More in Theory Than in Fact

Dear reader,

I return to painting – if only to introduce my method. You’ve heard of ‘taking a broad brush’ to a subject? Well, today, I have gotten out a spray rig – with a wide nozzle. Using this heavy equipment I intend to put a thin gloss over 2000 years of Western history in less time than it would take a Republican congressman to sound out the word so-li-da-ri-ty.

The question on the floor – still lying on the carpet like a smear of cheese dip after last night’s party – is this: why has the idea of laissez-faire economics taken hold in Anglo-saxon countries, but not in the country of its birth?

Yesterday, I reported that French workers were entitled to 4 weeks of vacation. I was wrong.

In 1981, in the name of ‘solidarite,’ the Mitterand government decreed that, henceforth, every French worker would have the right to 5 weeks of paid vacation.

There is no word in English that conveys the sense of the French word ‘solidarite.” Socialists and agit-prop demonstrators occasionally try to use an anglicized version of it – solidarity – but the word has neither meaning nor emotional power in English.

“Solidarite means nothing in French either,” explained a very bourgeois dinner companion a few months ago. “But it is like the word ‘racism’ in English. It is used to shut people up. No politician in France wants to risk being ‘contre’ solidarite.”

What a wonderful world we live in, dear reader. So full of intricate, subtle meaning. So marvelously complex…and so entertaining.

There is no better place for an American to enjoy this fascinating world than in France. You don’t have to listen to people charging one another with being ‘racist’ – a pre- occupation of American politics. Instead, you listen to arguments about ‘solidarite’ – and you are amused.

The French still imagine that they are one people, with one language, inhabiting one distinct place. They may have competing ideas…but their interests are in harmony. What’s good for the truck drivers is good for all Frenchmen. When the drivers went on strike, blocking major highways and causing a 100-mile traffic jam, people were overwhelmingly sympathetic. They felt the need to stay in ‘solidarite’ with the drivers.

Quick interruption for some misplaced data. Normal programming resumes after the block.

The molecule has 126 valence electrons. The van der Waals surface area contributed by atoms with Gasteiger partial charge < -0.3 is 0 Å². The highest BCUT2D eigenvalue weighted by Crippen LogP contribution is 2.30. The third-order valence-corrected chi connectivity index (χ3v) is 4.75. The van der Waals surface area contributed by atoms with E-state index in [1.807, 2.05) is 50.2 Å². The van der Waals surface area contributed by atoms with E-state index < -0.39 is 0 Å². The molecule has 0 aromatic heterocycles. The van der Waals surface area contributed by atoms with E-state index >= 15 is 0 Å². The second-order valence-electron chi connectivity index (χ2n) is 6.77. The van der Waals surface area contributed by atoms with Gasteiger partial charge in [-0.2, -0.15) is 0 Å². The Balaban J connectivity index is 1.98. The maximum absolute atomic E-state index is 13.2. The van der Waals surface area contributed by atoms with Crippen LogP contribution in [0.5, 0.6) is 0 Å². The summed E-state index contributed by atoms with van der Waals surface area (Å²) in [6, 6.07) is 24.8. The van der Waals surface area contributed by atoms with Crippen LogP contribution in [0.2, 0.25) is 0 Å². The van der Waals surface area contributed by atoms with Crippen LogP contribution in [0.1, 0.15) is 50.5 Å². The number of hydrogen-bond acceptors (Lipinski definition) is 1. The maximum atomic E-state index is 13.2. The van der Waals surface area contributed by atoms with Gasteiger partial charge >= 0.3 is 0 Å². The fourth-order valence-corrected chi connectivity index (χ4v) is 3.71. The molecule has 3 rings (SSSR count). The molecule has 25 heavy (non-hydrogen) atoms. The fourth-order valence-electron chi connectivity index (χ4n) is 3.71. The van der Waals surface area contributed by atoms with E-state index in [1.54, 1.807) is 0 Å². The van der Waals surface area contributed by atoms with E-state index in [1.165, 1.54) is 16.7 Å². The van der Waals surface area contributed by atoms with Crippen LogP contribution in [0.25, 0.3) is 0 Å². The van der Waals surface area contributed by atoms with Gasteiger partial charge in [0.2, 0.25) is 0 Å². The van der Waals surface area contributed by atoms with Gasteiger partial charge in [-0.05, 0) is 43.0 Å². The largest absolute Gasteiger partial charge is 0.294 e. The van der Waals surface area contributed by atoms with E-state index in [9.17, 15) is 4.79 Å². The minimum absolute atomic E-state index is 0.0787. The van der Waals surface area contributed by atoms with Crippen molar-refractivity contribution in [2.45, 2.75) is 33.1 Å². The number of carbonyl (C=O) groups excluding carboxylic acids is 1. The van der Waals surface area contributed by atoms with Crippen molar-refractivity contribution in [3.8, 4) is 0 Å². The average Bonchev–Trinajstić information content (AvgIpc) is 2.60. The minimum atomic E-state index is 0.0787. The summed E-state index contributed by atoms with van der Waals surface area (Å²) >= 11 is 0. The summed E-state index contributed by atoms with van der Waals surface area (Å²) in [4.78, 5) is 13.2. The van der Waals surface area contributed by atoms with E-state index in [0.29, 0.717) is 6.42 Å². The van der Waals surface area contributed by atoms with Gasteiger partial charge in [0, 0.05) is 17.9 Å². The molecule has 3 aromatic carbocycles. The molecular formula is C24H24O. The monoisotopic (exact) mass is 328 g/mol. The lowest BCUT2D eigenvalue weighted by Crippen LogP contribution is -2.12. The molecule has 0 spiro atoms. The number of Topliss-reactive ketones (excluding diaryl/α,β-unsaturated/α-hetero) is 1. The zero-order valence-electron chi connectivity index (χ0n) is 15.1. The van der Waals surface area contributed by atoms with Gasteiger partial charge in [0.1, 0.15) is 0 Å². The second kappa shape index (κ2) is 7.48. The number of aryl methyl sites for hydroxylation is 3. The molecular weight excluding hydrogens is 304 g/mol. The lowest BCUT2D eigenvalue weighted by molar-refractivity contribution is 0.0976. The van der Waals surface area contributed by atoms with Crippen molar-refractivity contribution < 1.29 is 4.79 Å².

America is different. It is a collection of different peoples. We recognize that different groups not only have different ideas, but different interests that compete with one another. Many people might be sympathetic to truckers, but few would feel they had a right to snarl up the entire nation’s highway system. If they have a beef it is with their employers, not with the rest of us. Let them sort it out themselves. Laissez faire.

“Why has the ‘laissez faire’ concept been lost in France?” Mark Skousen asked his audience. “Perhaps it is a question of faith,” he wondered aloud. “Adam Smith’s idea was that things would work themselves out for the public good, guided by ‘an invisible hand.’ Smith was a moral philosopher. He saw the ‘invisible hand’ as the hand of God.”

America has more churchgoers than any other developed nation. It has always had higher levels of religious participation. Looking around the U.S., region by region, the higher the level of church attendance – the more likely the voters are to favor the ‘invisible hand’ of the free market over the iron fist of government. It is rural areas, and especially, the evangelical, super-church regions of the south and southwest that vote for the free-market. With little faith in the ‘invisible hand,’ the Chardonnay drinkers of Manhattan and latte swillers north of the Housatonic look for the hands of Hillary and Jeffords to set their vacation policies.

Before Ceasar, the Roman Republic was a bit like the American Republic before Roosevelt. People took their vacations according to tradition, consensus, the give-and- take of the market, family obligations and so forth. But when the Republic gave way to an empire, the operating principle changed too. Emperors began to determine the character of life by decree. Power shifted from the clans and families of Republican Rome to the tyrants of Imperial Rome.

Neither the Frankish kings, Richelieu nor Napoleon could resist the lure of Roman power. Once a Roman territory, France became a kingdom, a republic, an empire (Napoleon actually crowned himself Emperor in a moment of unparalleled absurdity), and then a republic again. Whatever it called itself, France has always continued in the tradition of Imperial Rome. Paris is the center of power, as was ancient Rome, from which laws and roads radiate outward.